TV On The Radio
As this NPR piece so brilliantly states, artists often find themselves at a crossroads midcareer, either endlessly repeating what they have been successful doing or they go scrambling for a new sound with very little success. TV On The Radio, collectively one of LxL’s favorite bands, found themselves in mid-career land on their fourth album Nine Types of Light, an album that angled for a more straightforward rock radio-friendly sounds, but ultimately was their first disappointing release. They traded in some of the weirdness and layers of sound that might them so fun to keep turning to time and time again for a more instant but more shallow sound. Seeds, the New York rockers fifth album, finds the band going for that more immediate pop sound as well, but it’s hooks are stronger, songs are tighter, and layers are more interesting than Nine Types of Light, even if it doesn’t reach the height of their two masterpieces, Return to Cookie Mountain and Dear Science.
TV On The Radio come out of the gate swinging on Seeds, with four of the album’s best songs opening up the record. “Quartz” has Tunde Adebimpe trying to get beyond a broken relationship, but like the singer himself, you can’t help but get caught up in the waves of love (and sound). “Careful You” has to be the most TV On The Radio-sounding TV On The Radio song ever, with it’s cloud of apocalyptic noise that hangs over the song, and a constant feeling that something is amiss under Tunde’s soulful vocal. It’s what fans have grown to love about the band distilled into five minutes. “Could You” follows, which may be an extremely similar title to “Careful You”, but its as different as it gets from its predecessor, serving as more of an anti-thesis to the TVOTR sound. “Could You” is essentially the bright, jangly folk of the Byrds as interpreted by the strange, husky sound of TV On The Radio, making it the best and most surprising song on Seeds. “Happy Idiot”, the current single for Seeds, is another pleasant change of pace for the band, a post-punk inspired pop tune that sort of serves as whip-smart critical counterpart to Pharrell’s smash hit “Happy”. Look, even Peewee Herman agrees!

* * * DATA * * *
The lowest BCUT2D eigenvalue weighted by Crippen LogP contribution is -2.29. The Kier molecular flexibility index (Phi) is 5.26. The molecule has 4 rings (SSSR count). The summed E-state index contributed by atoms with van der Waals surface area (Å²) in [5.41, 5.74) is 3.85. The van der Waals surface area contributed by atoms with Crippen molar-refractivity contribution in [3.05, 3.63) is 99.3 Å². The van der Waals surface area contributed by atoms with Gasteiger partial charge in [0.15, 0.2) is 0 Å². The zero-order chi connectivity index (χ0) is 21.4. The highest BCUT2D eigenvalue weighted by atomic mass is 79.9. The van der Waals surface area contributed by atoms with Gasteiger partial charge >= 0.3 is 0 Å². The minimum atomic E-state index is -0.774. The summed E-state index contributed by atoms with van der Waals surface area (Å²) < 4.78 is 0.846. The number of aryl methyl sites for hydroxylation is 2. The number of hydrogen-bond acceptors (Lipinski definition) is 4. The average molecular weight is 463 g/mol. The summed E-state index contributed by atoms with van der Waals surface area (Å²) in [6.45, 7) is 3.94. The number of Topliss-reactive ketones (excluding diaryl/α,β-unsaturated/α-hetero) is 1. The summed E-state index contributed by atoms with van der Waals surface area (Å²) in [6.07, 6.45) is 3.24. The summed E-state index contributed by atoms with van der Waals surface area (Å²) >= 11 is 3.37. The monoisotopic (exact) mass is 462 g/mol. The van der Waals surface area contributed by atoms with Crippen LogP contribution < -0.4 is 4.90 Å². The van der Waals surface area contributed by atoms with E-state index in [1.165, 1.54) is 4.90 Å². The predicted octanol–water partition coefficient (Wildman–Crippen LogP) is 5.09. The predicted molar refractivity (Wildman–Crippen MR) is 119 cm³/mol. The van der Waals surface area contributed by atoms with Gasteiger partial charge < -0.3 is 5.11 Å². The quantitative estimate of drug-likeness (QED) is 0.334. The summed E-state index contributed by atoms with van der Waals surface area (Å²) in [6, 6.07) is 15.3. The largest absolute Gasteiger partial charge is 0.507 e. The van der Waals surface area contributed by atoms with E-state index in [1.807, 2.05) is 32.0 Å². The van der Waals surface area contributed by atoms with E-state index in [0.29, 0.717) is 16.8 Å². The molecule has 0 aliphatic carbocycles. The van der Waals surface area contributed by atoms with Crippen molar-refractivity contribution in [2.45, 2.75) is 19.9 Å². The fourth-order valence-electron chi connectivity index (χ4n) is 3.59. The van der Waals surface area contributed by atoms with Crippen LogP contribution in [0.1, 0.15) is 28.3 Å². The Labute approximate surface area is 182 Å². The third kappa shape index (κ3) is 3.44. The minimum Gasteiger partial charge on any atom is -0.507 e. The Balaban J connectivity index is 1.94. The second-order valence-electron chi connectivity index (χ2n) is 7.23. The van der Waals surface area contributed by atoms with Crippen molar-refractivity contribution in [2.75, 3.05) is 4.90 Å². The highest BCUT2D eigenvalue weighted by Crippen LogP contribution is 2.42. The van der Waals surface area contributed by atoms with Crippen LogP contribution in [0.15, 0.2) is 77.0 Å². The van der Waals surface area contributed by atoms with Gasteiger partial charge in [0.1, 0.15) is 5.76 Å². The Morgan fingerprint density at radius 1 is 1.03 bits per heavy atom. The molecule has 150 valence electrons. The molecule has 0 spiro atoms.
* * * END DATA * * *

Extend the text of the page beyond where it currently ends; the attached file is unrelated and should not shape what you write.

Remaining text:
Coming off that murderer’s row of songs, TV gives us a big hangover with easily the worst track of the album, the mundane comedown of “Test Pilot”. This might be my least favorite song the band has recorded, and I generally love their ballads like “Dreams”, “Stork & Owl”, and “Family Tree”. The melody sounds cheap, the harmonies are overly sentimental, and it just feels out of place in their catalog. Fortunately they recover quickly with the propulsive “Lovestained”, led by Kyp Malone’s freaky vocal, who is the real MVP of the band in my opinion. While Tunde beautifully sings the majority of TV’s songs, Dave Sitek adds the layers and production, and Jaleel Bunton adds the intricate and thunderous percussion, it’s Kyp’s shroud of guitar noise, haunting harmonies, and straight up weirdness that keeps TV On the Radio one of the most distinct rock bands out there. “Lazerray” also deserves a mention, as it’s maybe the most thrilling song on the album and a surefire live favorite, as it’s a Ramones-style pop punk nugget but with all the crunch and darkness that TV On The Radio has to bring.
I’m happy I sat with this album for a couple weeks, as my grade has probably went up a point and a half from repeated listens. TV On The Radio is a band built for repeated listening, as they add enough layers and surprises to unsurface with each listen. I didn’t expect this album to be the same because of the immediate catchiness of its melodies, but the second half especially with multi-chapter songs like “Lovestained” and “Ride” prove more exciting with each listen. Seeds is proof that when artists get long in the tooth, the best bands keep creating something fans know and love but in new and surprising ways.
Can’t Miss: “Could You”, “Happy Idiot”, “Lazerray”, “Lovestained”
Can’t Hit: “Test Pilot”